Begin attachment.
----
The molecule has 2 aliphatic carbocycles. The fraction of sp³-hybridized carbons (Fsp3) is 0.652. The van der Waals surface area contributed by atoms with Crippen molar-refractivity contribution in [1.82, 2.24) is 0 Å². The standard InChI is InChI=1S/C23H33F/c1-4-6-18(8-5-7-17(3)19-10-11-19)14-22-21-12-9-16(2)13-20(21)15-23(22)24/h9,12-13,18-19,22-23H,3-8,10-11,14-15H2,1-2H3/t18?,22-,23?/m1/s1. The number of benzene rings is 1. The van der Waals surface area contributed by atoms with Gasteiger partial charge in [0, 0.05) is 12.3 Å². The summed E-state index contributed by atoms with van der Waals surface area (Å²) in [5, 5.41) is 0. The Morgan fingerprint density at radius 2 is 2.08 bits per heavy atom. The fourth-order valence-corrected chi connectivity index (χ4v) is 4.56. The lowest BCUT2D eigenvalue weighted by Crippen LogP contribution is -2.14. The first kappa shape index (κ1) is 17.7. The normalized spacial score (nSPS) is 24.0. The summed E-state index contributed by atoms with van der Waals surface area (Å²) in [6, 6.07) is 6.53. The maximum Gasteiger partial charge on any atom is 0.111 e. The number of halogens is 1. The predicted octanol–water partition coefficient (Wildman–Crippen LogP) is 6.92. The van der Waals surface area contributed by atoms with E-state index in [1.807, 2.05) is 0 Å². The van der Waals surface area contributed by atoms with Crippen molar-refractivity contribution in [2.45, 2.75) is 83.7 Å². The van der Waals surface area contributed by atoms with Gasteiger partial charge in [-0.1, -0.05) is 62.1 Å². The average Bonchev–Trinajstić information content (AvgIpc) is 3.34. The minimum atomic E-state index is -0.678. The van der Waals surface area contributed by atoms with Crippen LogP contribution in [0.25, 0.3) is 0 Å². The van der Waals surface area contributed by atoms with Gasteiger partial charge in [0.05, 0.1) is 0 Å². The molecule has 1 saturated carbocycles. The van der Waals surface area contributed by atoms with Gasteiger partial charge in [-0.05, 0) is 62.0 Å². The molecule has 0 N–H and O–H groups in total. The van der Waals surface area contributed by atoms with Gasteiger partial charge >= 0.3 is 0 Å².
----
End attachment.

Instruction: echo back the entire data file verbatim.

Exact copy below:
The molecule has 2 aliphatic carbocycles. The fraction of sp³-hybridized carbons (Fsp3) is 0.652. The van der Waals surface area contributed by atoms with Crippen molar-refractivity contribution in [1.82, 2.24) is 0 Å². The standard InChI is InChI=1S/C23H33F/c1-4-6-18(8-5-7-17(3)19-10-11-19)14-22-21-12-9-16(2)13-20(21)15-23(22)24/h9,12-13,18-19,22-23H,3-8,10-11,14-15H2,1-2H3/t18?,22-,23?/m1/s1. The number of benzene rings is 1. The van der Waals surface area contributed by atoms with Gasteiger partial charge in [0, 0.05) is 12.3 Å². The summed E-state index contributed by atoms with van der Waals surface area (Å²) in [5, 5.41) is 0. The Morgan fingerprint density at radius 2 is 2.08 bits per heavy atom. The fourth-order valence-corrected chi connectivity index (χ4v) is 4.56. The lowest BCUT2D eigenvalue weighted by Crippen LogP contribution is -2.14. The first kappa shape index (κ1) is 17.7. The normalized spacial score (nSPS) is 24.0. The summed E-state index contributed by atoms with van der Waals surface area (Å²) in [6, 6.07) is 6.53. The maximum Gasteiger partial charge on any atom is 0.111 e. The number of halogens is 1. The predicted octanol–water partition coefficient (Wildman–Crippen LogP) is 6.92. The van der Waals surface area contributed by atoms with E-state index in [1.807, 2.05) is 0 Å². The van der Waals surface area contributed by atoms with Crippen molar-refractivity contribution in [2.45, 2.75) is 83.7 Å². The van der Waals surface area contributed by atoms with Gasteiger partial charge in [-0.1, -0.05) is 62.1 Å². The average Bonchev–Trinajstić information content (AvgIpc) is 3.34. The minimum atomic E-state index is -0.678. The van der Waals surface area contributed by atoms with Crippen LogP contribution in [0.25, 0.3) is 0 Å². The van der Waals surface area contributed by atoms with Gasteiger partial charge in [0.05, 0.1) is 0 Å². The molecule has 1 saturated carbocycles. The van der Waals surface area contributed by atoms with Gasteiger partial charge in [-0.05, 0) is 62.0 Å². The molecule has 0 N–H and O–H groups in total. The van der Waals surface area contributed by atoms with Gasteiger partial charge >= 0.3 is 0 Å².